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Amazing Mars Photos by NASA's Curiosity Rover (Latest Images)

Curiosity Mars Rover Approaches 'Dingo Gap'

NASA/JPL-Caltech/MSSS

On Jan. 28, 2014, Curiosity Mars Rover used its Mast Camera to take the images combined in this scene. The sand dune in the upper center of the image spans a gap, called "Dingo Gap," between two short scarps. The dune is about 3 feet (1 meter) high. The nearer edge of it is about 115 feet (35 meters) away from the rover.

Full-Circle Vista During Curiosity's Approach to 'Dingo Gap' (Stereo)

NASA/JPL-Caltech

NASA's Mars rover Curiosity obtained this stereo mosaic of images using its Navigation Camera, showing the terrain surrounding the rover's position Jan. 26, 2014. (The scene appears three dimensional when viewed through red-blue glasses with the red lens on the left.) The view covers a full 360 degrees, centered toward the east, with west at both the left and right ends. The far horizon on the left is the rim of Gale Crater. Just below the darker, nearer horizon is a sand dune at a location called "Dingo Gap."

Traverse Map for Mars Rover Curiosity as of Jan. 26, 2014

NASA/JPL-Caltech/Univ. of Arizona

This map shows the route that NASA's Curiosity Mars rover drove inside Gale Crater from its landing in August 2013 through Jan. 26, 2014. The rover is approaching a gap between two low scarps, "Dingo Gap."

Crystal-Laden Martian Rock Examined by Curiosity's Laser Instrument

NASA/JPL-Caltech/LANL/CNES/IRAP/LPGNantes/CNRS/IAS

On Jan. 15, 2014, NASA's Mars rover Curiosity used its Chemistry and Camera (ChemCam) instrument to examine a rock target called "Harrison" with its Remote Micro-Imaging (RMI) camera and its laser. This is an RMI image of the rock, which is loose on the surface inside Gale Crater, not part of an outcrop. Harrison contains elongated, light-colored crystals in a darker matrix. The 4.5-millimeter scale bar at lower right is about one-sixth of an inch long. Some of the crystals are up to about 0.4 inch (1 centimeter) in size.

Curiosity Mars Rover from Space: Color

NASA/JPL-Caltech/Univ. of Arizona

NASA's Curiosity Mars rover and tracks left by its driving appear in this portion of a Dec. 11, 2013, observation by the High Resolution Imaging Science Experiment (HiRISE) camera on NASA's Mars Reconnaissance Orbiter. The rover is near the lower-left corner of this view. For scale, the two parallel lines of the wheel tracks are about 10 feet (3 meters) apart. Image released Jan. 9, 2014. [Read the Full Story Behind the Photo Here]

Curiosity Mars Rover from Space

NASA/JPL-Caltech/Univ. of Arizona

NASA's Curiosity Mars rover and tracks left by its driving appear in this portion of a Dec. 11, 2013, observation by the High Resolution Imaging Science Experiment (HiRISE) camera on NASA's Mars Reconnaissance Orbiter. The rover is near the lower-left corner of this view. For scale, the two parallel lines of the wheel tracks are about 10 feet (3 meters) apart. Image released Jan. 9, 2014. [Read the Full Story Behind the Photo Here]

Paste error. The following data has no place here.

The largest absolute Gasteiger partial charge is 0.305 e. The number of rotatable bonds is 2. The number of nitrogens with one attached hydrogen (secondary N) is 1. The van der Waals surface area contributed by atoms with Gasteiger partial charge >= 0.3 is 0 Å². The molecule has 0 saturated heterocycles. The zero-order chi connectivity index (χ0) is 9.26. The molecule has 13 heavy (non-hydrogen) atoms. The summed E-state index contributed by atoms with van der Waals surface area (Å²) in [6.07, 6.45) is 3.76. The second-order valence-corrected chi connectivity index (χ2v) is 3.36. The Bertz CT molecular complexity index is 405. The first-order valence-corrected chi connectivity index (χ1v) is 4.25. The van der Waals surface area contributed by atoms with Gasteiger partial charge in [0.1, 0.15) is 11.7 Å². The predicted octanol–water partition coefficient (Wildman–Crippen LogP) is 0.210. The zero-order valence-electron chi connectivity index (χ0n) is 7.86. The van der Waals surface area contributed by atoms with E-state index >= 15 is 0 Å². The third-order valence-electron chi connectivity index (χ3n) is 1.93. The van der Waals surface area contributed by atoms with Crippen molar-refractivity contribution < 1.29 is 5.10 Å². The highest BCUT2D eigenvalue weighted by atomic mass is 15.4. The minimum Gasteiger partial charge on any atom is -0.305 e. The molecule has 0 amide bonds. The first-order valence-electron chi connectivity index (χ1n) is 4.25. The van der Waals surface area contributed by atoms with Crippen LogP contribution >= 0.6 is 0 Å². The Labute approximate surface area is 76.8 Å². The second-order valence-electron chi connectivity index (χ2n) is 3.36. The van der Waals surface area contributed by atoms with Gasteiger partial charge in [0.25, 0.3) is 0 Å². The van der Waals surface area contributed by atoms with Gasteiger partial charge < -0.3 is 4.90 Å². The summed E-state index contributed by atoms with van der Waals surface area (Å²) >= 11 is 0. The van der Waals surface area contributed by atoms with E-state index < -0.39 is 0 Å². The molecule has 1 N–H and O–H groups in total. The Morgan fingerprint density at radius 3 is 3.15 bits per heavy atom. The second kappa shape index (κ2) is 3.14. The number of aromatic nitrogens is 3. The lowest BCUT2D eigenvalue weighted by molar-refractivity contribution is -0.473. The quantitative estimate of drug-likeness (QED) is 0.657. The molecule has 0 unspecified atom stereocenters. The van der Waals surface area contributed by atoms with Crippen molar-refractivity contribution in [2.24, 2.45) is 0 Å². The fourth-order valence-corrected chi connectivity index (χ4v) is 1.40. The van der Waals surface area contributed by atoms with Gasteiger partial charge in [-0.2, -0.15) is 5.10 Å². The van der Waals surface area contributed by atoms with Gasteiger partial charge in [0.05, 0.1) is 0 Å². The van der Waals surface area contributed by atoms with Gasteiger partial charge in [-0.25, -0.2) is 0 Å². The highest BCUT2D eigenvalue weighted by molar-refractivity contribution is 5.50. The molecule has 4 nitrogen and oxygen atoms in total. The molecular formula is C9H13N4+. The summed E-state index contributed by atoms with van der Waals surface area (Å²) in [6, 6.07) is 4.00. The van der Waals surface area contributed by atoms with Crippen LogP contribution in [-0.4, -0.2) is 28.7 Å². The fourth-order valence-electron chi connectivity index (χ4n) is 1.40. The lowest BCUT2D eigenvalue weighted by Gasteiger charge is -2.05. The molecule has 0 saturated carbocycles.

Curiosity Trekking, Viewed from Orbit in December 2013

curiosity rover, mars rover, curiosity, nasa, planetary exploration, hirise, mars reconnaissance orbiter, mro, science

NASA's Curiosity Mars rover and tracks left by its driving appear in this portion of a Dec. 11, 2013, observation by the High Resolution Imaging Science Experiment (HiRISE) camera on NASA's Mars Reconnaissance Orbiter. The rover is near the lower-left corner of this view. For scale, the two parallel lines of the wheel tracks are about 10 feet (3 meters) apart. Image released Jan. 9, 2014. [Read the Full Story Behind the Photo Here]

Mars Laser

NASA/JPL-Caltech/LANL/CNES/IRAP

NASA's Curiosity Mars rover is equipped with a Chemistry and Camera (ChemCam) instrument to fire lasers at targets. In late October 2013, a Martian rock called "Ithaca," that received the rover's 100,000th zapping. [Read the Full Story Here

Darwin' Outcrop at 'Waypoint 1' of Curiosity's Trek to Mount Sharp

NASA/JPL-Caltech/MSSS

An outcrop visible as light-toned streaks in the lower center of this image has been chosen as a place for NASA's Mars rover Curiosity to study for a few days in September 2013. The pause for observations at this area, called "Waypoint 1," is the first during the rover's trek of many months from the "Glenelg" area where it worked for the first half of 2013 to an entry point to the lower layers of Mount Sharp. This pale outcrop is informally named "Darwin." Image released Sept. 10, 2013. [Read the Full Story Here]

Curiosity's View from 'Panorama Point' to 'Waypoint 1' and Outcrop 'Darwin'

NASA/JPL-Caltech

NASA's Mars rover Curiosity captured this view using its Navigation Camera (Navcam) after reaching the top of a rise called "Panorama Point" with a drive during the 388th Martian day, or sol, of the rover's work on Mars (Sept. 8, 2013). [Read the Full Story Here]

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